We're here today to launch Labor's Multicultural Engagement Taskforce. And this is an important occasion. It shows that we recognise in the Australian Labor Party, that we are the party of modern multicultural Australia. And that our multiculturalism is something that we should be proud of, but that we can't take it for granted. And when I think about my role as Labor's Shadow Minister for Multicultural Affairs, I like to think of it in this way. Not to speak for multicultural Australia, but to ensure that multicultural Australia's voices are heard. So today we're establishing a taskforce which will be very ably led by Peter here, along with Anne Stanley, the Member for Werriwa in Sydney. The purpose of this taskforce is to reach out to Australia's multicultural communities to ensure that all of their voices are featured in our policy making concerns.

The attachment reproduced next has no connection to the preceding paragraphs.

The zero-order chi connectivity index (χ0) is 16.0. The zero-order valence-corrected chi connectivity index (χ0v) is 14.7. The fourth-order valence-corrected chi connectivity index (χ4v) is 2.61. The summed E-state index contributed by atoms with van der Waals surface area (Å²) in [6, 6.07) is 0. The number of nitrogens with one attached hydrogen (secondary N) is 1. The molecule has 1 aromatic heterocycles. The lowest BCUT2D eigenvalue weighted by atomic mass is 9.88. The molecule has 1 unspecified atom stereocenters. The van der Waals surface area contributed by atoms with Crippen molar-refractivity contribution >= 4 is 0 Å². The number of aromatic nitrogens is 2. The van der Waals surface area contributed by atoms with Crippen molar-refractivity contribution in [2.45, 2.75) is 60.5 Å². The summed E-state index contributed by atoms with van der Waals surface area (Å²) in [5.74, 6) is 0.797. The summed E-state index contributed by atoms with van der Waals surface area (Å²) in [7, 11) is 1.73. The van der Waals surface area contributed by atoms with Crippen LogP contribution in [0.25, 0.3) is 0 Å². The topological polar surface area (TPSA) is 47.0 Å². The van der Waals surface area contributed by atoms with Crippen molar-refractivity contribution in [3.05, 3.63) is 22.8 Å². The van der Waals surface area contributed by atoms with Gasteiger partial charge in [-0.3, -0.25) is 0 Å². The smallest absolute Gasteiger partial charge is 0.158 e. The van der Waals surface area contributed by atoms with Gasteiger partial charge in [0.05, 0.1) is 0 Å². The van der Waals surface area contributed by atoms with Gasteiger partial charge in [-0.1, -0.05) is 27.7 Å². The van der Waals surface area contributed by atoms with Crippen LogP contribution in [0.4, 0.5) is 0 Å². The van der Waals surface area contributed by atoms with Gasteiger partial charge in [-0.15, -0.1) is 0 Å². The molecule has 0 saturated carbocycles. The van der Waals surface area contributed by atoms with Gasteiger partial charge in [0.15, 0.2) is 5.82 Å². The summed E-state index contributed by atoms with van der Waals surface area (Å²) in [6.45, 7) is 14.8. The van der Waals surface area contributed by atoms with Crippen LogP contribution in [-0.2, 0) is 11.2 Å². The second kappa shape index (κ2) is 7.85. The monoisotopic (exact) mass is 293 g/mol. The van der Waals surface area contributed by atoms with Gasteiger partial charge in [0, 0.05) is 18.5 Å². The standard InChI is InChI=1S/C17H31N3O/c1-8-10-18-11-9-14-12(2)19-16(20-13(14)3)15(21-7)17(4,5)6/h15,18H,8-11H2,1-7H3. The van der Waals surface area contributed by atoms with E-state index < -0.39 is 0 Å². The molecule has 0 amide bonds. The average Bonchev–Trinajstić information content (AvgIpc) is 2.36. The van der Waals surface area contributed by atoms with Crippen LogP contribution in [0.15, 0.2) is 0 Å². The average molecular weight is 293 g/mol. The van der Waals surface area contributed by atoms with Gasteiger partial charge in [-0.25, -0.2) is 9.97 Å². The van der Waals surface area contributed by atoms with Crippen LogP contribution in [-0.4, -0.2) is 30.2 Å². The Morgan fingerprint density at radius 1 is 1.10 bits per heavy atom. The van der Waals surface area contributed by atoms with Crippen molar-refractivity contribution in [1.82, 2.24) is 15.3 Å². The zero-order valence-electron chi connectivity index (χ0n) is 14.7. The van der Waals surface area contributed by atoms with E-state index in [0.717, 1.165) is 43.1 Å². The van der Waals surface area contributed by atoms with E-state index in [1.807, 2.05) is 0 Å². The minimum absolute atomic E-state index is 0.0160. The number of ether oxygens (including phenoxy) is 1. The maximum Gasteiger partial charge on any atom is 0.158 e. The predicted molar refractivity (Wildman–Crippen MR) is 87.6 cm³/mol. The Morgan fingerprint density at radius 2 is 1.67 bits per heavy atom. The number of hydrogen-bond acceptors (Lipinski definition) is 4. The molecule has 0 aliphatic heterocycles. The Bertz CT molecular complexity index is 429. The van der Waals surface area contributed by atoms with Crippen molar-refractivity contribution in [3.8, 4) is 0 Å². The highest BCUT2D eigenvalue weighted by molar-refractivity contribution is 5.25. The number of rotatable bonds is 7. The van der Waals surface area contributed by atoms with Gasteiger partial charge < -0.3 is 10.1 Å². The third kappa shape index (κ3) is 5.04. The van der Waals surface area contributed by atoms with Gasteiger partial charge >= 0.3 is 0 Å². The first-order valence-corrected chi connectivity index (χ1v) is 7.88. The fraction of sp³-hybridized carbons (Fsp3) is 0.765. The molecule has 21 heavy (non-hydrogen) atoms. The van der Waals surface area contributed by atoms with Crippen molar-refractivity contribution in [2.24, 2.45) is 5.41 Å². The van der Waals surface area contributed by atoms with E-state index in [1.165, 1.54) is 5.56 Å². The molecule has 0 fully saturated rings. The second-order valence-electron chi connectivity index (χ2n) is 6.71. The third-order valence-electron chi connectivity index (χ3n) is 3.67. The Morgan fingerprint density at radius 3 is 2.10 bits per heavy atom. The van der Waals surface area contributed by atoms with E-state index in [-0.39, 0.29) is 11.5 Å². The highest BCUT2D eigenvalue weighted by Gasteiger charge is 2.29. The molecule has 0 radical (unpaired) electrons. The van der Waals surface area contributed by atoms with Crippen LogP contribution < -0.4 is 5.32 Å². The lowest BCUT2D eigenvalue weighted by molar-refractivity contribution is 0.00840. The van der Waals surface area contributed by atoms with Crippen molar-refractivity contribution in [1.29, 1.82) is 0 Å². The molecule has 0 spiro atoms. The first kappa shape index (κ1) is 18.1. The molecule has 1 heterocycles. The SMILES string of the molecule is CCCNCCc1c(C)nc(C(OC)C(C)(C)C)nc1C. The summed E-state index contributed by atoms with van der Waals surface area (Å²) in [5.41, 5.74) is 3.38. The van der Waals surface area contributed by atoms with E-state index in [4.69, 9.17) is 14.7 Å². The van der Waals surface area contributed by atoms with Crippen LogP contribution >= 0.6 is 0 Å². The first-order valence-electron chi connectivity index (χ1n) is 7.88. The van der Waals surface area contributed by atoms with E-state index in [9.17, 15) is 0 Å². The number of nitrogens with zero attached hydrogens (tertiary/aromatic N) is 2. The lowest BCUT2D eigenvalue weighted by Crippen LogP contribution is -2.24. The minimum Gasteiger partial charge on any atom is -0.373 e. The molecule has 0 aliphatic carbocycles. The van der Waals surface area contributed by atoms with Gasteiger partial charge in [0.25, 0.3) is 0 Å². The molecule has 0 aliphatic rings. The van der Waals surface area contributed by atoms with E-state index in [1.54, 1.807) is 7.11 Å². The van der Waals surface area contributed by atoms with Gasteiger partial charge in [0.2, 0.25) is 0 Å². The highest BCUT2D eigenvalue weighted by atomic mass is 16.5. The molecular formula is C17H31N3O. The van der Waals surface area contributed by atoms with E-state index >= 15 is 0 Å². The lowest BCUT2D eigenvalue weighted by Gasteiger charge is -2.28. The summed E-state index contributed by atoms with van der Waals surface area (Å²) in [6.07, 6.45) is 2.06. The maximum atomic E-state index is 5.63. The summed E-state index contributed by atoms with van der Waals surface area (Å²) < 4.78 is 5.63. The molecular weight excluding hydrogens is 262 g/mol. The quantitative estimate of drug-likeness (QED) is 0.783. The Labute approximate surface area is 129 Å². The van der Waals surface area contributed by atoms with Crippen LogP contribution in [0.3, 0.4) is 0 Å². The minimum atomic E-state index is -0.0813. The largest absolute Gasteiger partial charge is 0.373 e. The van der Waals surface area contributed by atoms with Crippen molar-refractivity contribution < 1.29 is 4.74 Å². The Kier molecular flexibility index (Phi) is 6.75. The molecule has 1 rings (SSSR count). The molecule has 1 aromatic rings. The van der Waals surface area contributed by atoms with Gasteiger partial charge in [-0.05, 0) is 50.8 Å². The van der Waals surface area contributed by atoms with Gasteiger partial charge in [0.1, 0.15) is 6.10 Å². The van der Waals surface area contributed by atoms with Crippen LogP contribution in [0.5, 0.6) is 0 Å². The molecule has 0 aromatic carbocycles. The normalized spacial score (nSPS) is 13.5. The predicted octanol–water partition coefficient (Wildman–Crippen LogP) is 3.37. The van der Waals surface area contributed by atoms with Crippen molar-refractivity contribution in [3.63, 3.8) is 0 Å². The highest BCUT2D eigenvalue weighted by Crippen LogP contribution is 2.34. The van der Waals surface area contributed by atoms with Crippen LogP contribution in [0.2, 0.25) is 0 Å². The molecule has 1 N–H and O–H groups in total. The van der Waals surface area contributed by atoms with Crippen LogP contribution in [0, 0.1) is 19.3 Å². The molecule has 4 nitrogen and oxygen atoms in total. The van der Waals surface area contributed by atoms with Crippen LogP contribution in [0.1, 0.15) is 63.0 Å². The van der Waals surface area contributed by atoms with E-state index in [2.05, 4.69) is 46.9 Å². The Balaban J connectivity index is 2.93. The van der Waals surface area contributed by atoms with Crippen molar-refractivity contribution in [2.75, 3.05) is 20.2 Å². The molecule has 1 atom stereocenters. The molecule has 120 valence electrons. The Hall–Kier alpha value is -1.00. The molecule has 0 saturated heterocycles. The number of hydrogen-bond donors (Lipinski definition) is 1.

So today we've heard about a number of issues and Kristina will touch on these. Our concern is not to tell multicultural Australia what we're doing for them, but to make sure that their concerns are reflected in the approach that Labor takes to government. This builds on a number of other steps Labor has taken in this area, ensuring that we continue to be the party of modern multicultural Australia. We have already established a Multicultural Caucus Policy Committee. This is a body that will ensure that every issue that goes before us in the Parliament reflects the concerns of modern multicultural Australia. And we know that there are so many things the Morrison Government is doing which is not valuing our diversity. SBS research has shown the cost for the Australian economy, for not being fully inclusive is about $12.7 billion dollars. We still see racism. We still see exclusion. We still see services that aren't designed to meet the needs of every Australia. So today, the Australian Labor Party takes a big step forward. We're opening the door to multicultural communities to tell us what matters to them, and what we could and should be doing about it. Kristina